Notes About Third Grade

 

I am finishing up third grade for the second time right now.  The two children that have completed third grade are very different people.

Our first child  was reading and writing in three languages at this point.   Very, very language oriented.

Our other child had definite talents in movement,  science and the natural world,  and music.

 

All children are individuals, and although there is a “curriculum” in Waldorf education, such as laid out in the schools and on the chart published  by AWNSA, the main thing we are prescribed to do as teachers is to OBSERVE the child, UNDERSTAND child development, be interested in the world around us (keep learning) , to not go stale (in  other words, what worked before may not work again!).  The template of the school and the secondary pedagogical literature of Waldorf education has been helpful to me personally, but I also have read an awful lot of Steiner’s lectures and work.  I  steer a lot  by my strong philosophical orientation of Christianity, attachment and Waldorf.

 

This year, I started the year with a block Continue reading

More About The Twelve Year Old

 

The last post I wrote about the twelve year old was here:  http://theparentingpassageway.com/2013/09/10/the-twelve-year-old/.  I have a little girl who is almost thirteen now, and I wanted to write some more things about the twelve year old before we move out of this age.

 

First of all, The Gesell Institute has some things to say about the twelve year old in general terms which most parents find helpful.  In general, the age of twelve is more calm and tolerant of everyone around them than eleven year olds.  Isn’t that a relief?  Twelve year olds tend to be kind of detached with their mothers, and sometimes with their family in general,  but friendly.  Twelve is also  often willing for adults to have some of their own “adult’’ life and not watch too carefully over that.  Twelve year olds are more tolerant of siblings (sort of!)…in general, twelve year olds get along well with siblings who are under the age of four and those over the age of sixteen.  So, sibling quarreling can still exist.  Friends are important, too.  Most twelve year olds are branching out to have a larger social circle.  I have found this to be true with some homeschooled children, and not true with others.  Opportunities to make friends and be a friend are part of being twelve.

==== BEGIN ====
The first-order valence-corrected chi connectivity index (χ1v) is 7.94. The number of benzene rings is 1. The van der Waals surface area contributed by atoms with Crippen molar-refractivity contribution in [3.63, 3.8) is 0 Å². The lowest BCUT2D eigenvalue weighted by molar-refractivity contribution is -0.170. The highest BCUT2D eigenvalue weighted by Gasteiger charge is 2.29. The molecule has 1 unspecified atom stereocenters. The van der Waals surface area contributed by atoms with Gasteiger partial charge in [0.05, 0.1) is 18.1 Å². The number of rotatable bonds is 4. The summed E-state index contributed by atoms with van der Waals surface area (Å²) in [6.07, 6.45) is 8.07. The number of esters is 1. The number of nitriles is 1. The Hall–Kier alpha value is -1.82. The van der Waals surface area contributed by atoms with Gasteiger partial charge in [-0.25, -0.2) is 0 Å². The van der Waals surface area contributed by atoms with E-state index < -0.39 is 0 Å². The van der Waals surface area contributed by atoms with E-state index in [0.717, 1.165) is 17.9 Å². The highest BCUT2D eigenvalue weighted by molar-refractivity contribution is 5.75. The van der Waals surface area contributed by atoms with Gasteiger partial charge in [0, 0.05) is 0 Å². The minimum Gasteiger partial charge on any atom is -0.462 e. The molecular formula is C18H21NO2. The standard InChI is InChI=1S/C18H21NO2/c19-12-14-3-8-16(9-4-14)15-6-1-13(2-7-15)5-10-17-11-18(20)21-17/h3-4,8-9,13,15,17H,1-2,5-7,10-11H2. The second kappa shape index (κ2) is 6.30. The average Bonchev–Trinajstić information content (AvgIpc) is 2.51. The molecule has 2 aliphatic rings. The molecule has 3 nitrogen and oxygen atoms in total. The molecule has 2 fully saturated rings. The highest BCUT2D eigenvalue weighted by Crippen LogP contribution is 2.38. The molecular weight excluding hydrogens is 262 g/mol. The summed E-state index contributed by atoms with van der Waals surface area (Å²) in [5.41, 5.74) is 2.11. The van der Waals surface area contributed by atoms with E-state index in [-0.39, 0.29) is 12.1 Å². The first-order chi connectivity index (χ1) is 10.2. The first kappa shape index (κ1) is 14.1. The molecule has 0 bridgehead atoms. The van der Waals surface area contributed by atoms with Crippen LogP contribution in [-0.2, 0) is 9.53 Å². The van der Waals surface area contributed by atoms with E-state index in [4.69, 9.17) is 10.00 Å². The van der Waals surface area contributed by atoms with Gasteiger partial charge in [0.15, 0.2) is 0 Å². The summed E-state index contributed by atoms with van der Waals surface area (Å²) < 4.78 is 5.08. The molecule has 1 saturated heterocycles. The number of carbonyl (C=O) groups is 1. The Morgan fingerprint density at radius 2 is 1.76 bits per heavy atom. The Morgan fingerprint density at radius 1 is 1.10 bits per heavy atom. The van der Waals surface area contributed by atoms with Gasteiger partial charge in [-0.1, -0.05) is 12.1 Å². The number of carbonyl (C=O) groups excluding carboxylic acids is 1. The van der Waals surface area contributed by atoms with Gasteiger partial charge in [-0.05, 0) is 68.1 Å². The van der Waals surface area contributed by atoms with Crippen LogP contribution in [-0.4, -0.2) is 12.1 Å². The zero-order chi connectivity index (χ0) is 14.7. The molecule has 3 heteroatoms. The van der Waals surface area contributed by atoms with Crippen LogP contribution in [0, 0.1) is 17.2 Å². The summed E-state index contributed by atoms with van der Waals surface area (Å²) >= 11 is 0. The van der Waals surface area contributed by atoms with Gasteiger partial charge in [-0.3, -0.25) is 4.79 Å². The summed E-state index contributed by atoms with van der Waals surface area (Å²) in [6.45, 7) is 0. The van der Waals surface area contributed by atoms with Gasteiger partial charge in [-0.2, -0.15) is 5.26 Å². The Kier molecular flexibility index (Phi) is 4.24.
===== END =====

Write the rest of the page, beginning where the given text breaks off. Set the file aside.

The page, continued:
Other points about twelve: Continue reading

Sixth Grade Medieval History

 

You can see where my sixth grader and I left off in history in this last post about Ancient Rome here http://theparentingpassageway.com/2014/01/24/gallery-of-work-from-sixth-grade-ancient-rome/  (There are three separate posts about Rome on this blog).  We moved on to Medieval History this past month so I  wanted to finish up our sixth grade history journey for you all.

 

My main resources were: Continue reading

Life As A Means

 

In the tradition of  Rudolf Steiner’s  inner work according to the rhythm of each day of the week, today (Wednesday) is the day of “Right Standpoint”.  It is this idea of ordering our lives with harmony.  Put our lives in harmony with our values.  Put our lives in harmony with nature.  Put our lives in harmony, I would say, with God and the purpose God has set you here on earth for.  (As a Christian, I see definite purposes for my life as laid out in the Bible and by the Early Church fathers).    Life is one of the means, a  tool, to our own inner development as a human being.

 

If this is important for us as adults to work on, how much more important is this for our children who are still developing?  And, because our children are developing, it is up to us to help order their lives in these ways.

 

We can say no to media and screens because it is “entertainment” that is often full of sarcasm, violence, hypocrisy, and fills time instead of having our children learn to create and order their own time.

 

We can say yes to Continue reading

The Stresses of the Homeschooling Family

 

People often ask about the more challenging side of homeschooling when they are thinking about planning their homeschooling journey.  They don’t always need to be convinced about the benefits of homeschooling, about socialization,  or about the ability to get into college, but they just want to know some of the harder aspects of homeschooling so they are prepared.

 

The top three stresses I see commonly in homeschooling families include: Continue reading